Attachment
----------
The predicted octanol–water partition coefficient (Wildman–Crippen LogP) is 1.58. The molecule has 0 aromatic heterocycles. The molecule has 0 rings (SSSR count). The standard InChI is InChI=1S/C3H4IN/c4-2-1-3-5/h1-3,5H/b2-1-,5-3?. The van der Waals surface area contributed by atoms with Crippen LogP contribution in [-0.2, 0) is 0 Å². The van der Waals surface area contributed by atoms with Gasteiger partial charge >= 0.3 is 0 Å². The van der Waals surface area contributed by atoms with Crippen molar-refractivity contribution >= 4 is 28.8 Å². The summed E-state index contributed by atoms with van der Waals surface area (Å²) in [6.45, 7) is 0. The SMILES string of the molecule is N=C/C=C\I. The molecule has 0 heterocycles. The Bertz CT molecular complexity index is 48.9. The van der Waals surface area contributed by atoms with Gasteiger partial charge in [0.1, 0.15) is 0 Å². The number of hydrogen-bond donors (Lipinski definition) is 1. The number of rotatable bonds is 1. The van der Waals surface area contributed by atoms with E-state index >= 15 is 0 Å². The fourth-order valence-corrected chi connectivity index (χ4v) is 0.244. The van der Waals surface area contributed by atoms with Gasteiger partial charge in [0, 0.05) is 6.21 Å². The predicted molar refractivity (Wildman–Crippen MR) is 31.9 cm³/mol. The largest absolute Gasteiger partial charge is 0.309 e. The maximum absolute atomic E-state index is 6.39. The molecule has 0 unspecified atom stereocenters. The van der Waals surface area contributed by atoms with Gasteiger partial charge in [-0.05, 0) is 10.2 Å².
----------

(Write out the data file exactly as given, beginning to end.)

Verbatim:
The predicted octanol–water partition coefficient (Wildman–Crippen LogP) is 1.58. The molecule has 0 aromatic heterocycles. The molecule has 0 rings (SSSR count). The standard InChI is InChI=1S/C3H4IN/c4-2-1-3-5/h1-3,5H/b2-1-,5-3?. The van der Waals surface area contributed by atoms with Crippen LogP contribution in [-0.2, 0) is 0 Å². The van der Waals surface area contributed by atoms with Gasteiger partial charge >= 0.3 is 0 Å². The van der Waals surface area contributed by atoms with Crippen molar-refractivity contribution >= 4 is 28.8 Å². The summed E-state index contributed by atoms with van der Waals surface area (Å²) in [6.45, 7) is 0. The SMILES string of the molecule is N=C/C=C\I. The molecule has 0 heterocycles. The Bertz CT molecular complexity index is 48.9. The van der Waals surface area contributed by atoms with Gasteiger partial charge in [0.1, 0.15) is 0 Å². The number of hydrogen-bond donors (Lipinski definition) is 1. The number of rotatable bonds is 1. The van der Waals surface area contributed by atoms with E-state index >= 15 is 0 Å². The fourth-order valence-corrected chi connectivity index (χ4v) is 0.244. The van der Waals surface area contributed by atoms with Gasteiger partial charge in [0, 0.05) is 6.21 Å². The predicted molar refractivity (Wildman–Crippen MR) is 31.9 cm³/mol. The largest absolute Gasteiger partial charge is 0.309 e. The maximum absolute atomic E-state index is 6.39. The molecule has 0 unspecified atom stereocenters. The van der Waals surface area contributed by atoms with Gasteiger partial charge in [-0.05, 0) is 10.2 Å².